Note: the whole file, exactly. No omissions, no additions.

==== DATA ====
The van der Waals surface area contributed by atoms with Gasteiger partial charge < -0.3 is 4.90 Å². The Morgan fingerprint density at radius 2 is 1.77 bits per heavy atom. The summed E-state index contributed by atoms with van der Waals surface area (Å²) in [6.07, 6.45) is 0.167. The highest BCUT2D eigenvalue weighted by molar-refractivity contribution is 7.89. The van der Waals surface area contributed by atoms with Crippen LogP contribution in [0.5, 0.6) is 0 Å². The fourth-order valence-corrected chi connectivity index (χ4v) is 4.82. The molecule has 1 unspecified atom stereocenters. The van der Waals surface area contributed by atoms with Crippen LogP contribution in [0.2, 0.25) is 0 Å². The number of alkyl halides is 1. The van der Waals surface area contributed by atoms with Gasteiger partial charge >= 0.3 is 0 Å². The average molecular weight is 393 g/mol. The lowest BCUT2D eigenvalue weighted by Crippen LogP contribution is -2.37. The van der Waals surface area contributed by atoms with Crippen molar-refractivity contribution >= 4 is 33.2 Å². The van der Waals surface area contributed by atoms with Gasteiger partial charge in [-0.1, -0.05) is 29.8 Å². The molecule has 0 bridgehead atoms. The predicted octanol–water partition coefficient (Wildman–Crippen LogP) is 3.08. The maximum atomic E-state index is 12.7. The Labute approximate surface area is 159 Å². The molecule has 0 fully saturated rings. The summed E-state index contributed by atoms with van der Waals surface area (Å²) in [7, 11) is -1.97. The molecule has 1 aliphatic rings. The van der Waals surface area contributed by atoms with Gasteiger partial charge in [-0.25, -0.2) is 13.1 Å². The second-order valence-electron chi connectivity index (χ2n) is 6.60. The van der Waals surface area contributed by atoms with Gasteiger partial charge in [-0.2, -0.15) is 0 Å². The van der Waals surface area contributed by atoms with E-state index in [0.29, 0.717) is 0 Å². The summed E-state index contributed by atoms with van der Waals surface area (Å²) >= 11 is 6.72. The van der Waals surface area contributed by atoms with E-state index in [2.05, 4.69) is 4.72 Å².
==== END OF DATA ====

The van der Waals surface area contributed by atoms with Gasteiger partial charge < -0.3 is 4.90 Å². The Morgan fingerprint density at radius 2 is 1.77 bits per heavy atom. The summed E-state index contributed by atoms with van der Waals surface area (Å²) in [6.07, 6.45) is 0.167. The highest BCUT2D eigenvalue weighted by molar-refractivity contribution is 7.89. The van der Waals surface area contributed by atoms with Crippen LogP contribution in [0.5, 0.6) is 0 Å². The fourth-order valence-corrected chi connectivity index (χ4v) is 4.82. The molecule has 1 unspecified atom stereocenters. The van der Waals surface area contributed by atoms with Crippen LogP contribution in [0.2, 0.25) is 0 Å². The number of alkyl halides is 1. The van der Waals surface area contributed by atoms with Gasteiger partial charge >= 0.3 is 0 Å². The average molecular weight is 393 g/mol. The lowest BCUT2D eigenvalue weighted by Crippen LogP contribution is -2.37. The van der Waals surface area contributed by atoms with Crippen molar-refractivity contribution >= 4 is 33.2 Å². The van der Waals surface area contributed by atoms with Gasteiger partial charge in [-0.1, -0.05) is 29.8 Å². The molecule has 0 bridgehead atoms. The predicted octanol–water partition coefficient (Wildman–Crippen LogP) is 3.08. The maximum atomic E-state index is 12.7. The Labute approximate surface area is 159 Å². The molecule has 0 fully saturated rings. The summed E-state index contributed by atoms with van der Waals surface area (Å²) in [7, 11) is -1.97. The molecule has 1 aliphatic rings. The van der Waals surface area contributed by atoms with Gasteiger partial charge in [-0.25, -0.2) is 13.1 Å². The second-order valence-electron chi connectivity index (χ2n) is 6.60. The van der Waals surface area contributed by atoms with Gasteiger partial charge in [-0.2, -0.15) is 0 Å². The van der Waals surface area contributed by atoms with E-state index in [0.29, 0.717) is 0 Å². The summed E-state index contributed by atoms with van der Waals surface area (Å²) >= 11 is 6.72. The van der Waals surface area contributed by atoms with E-state index in [2.05, 4.69) is 4.72 Å².